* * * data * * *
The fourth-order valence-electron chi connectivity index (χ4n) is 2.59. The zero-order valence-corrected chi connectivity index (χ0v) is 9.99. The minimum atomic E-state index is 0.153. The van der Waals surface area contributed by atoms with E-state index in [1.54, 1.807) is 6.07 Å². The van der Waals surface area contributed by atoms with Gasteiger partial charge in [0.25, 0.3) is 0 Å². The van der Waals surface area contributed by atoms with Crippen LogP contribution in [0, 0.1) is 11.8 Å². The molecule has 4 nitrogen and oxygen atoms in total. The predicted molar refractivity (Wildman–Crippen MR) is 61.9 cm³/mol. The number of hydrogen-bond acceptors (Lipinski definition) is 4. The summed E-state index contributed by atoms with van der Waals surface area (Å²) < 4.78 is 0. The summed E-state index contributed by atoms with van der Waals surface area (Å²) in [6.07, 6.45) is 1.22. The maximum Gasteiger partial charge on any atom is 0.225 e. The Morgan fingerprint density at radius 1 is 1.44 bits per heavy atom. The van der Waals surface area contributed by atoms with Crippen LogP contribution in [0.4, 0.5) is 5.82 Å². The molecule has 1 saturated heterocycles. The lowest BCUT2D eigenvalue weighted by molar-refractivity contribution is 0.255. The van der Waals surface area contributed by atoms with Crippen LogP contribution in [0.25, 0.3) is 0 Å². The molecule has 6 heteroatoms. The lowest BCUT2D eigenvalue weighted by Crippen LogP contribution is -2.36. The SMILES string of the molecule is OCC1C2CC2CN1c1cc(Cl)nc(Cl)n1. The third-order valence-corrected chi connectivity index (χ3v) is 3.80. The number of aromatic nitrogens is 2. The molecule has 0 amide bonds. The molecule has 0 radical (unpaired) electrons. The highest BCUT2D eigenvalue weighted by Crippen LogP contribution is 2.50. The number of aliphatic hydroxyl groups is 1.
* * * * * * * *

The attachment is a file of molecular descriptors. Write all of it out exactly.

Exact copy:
The fourth-order valence-electron chi connectivity index (χ4n) is 2.59. The zero-order valence-corrected chi connectivity index (χ0v) is 9.99. The minimum atomic E-state index is 0.153. The van der Waals surface area contributed by atoms with E-state index in [1.54, 1.807) is 6.07 Å². The van der Waals surface area contributed by atoms with Gasteiger partial charge in [0.25, 0.3) is 0 Å². The van der Waals surface area contributed by atoms with Crippen LogP contribution in [0, 0.1) is 11.8 Å². The molecule has 4 nitrogen and oxygen atoms in total. The predicted molar refractivity (Wildman–Crippen MR) is 61.9 cm³/mol. The number of hydrogen-bond acceptors (Lipinski definition) is 4. The summed E-state index contributed by atoms with van der Waals surface area (Å²) < 4.78 is 0. The summed E-state index contributed by atoms with van der Waals surface area (Å²) in [6.07, 6.45) is 1.22. The maximum Gasteiger partial charge on any atom is 0.225 e. The Morgan fingerprint density at radius 1 is 1.44 bits per heavy atom. The van der Waals surface area contributed by atoms with Crippen LogP contribution in [0.4, 0.5) is 5.82 Å². The molecule has 1 saturated heterocycles. The lowest BCUT2D eigenvalue weighted by molar-refractivity contribution is 0.255. The van der Waals surface area contributed by atoms with Crippen LogP contribution in [0.25, 0.3) is 0 Å². The molecule has 6 heteroatoms. The lowest BCUT2D eigenvalue weighted by Crippen LogP contribution is -2.36. The SMILES string of the molecule is OCC1C2CC2CN1c1cc(Cl)nc(Cl)n1. The third-order valence-corrected chi connectivity index (χ3v) is 3.80. The number of aromatic nitrogens is 2. The molecule has 0 amide bonds. The molecule has 0 radical (unpaired) electrons. The highest BCUT2D eigenvalue weighted by Crippen LogP contribution is 2.50. The number of aliphatic hydroxyl groups is 1.